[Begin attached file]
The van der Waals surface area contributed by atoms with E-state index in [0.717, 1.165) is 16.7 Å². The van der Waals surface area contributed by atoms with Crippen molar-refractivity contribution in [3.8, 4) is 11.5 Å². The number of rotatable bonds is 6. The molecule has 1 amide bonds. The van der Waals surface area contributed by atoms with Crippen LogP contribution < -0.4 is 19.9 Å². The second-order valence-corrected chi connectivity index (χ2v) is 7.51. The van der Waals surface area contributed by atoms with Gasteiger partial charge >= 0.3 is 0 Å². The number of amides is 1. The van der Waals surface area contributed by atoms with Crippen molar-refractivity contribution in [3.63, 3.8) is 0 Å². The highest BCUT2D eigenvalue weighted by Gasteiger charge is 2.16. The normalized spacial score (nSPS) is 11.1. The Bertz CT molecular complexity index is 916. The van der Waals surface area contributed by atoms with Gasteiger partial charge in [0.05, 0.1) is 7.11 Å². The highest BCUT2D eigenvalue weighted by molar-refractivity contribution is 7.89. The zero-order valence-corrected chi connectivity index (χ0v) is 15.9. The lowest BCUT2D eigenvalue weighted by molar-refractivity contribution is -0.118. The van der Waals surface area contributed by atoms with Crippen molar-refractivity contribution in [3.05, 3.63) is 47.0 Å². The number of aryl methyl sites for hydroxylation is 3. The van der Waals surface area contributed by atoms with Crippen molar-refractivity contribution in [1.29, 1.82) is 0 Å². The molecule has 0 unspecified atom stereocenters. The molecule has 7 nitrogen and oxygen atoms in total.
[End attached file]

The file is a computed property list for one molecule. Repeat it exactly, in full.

The van der Waals surface area contributed by atoms with E-state index in [0.717, 1.165) is 16.7 Å². The van der Waals surface area contributed by atoms with Crippen molar-refractivity contribution in [3.8, 4) is 11.5 Å². The number of rotatable bonds is 6. The molecule has 1 amide bonds. The van der Waals surface area contributed by atoms with Crippen LogP contribution < -0.4 is 19.9 Å². The second-order valence-corrected chi connectivity index (χ2v) is 7.51. The van der Waals surface area contributed by atoms with Gasteiger partial charge >= 0.3 is 0 Å². The number of amides is 1. The van der Waals surface area contributed by atoms with Crippen molar-refractivity contribution in [3.63, 3.8) is 0 Å². The highest BCUT2D eigenvalue weighted by Gasteiger charge is 2.16. The normalized spacial score (nSPS) is 11.1. The Bertz CT molecular complexity index is 916. The van der Waals surface area contributed by atoms with Gasteiger partial charge in [0.05, 0.1) is 7.11 Å². The highest BCUT2D eigenvalue weighted by molar-refractivity contribution is 7.89. The zero-order valence-corrected chi connectivity index (χ0v) is 15.9. The lowest BCUT2D eigenvalue weighted by molar-refractivity contribution is -0.118. The van der Waals surface area contributed by atoms with Crippen molar-refractivity contribution in [3.05, 3.63) is 47.0 Å². The number of aryl methyl sites for hydroxylation is 3. The van der Waals surface area contributed by atoms with Crippen molar-refractivity contribution in [1.29, 1.82) is 0 Å². The molecule has 0 unspecified atom stereocenters. The molecule has 7 nitrogen and oxygen atoms in total.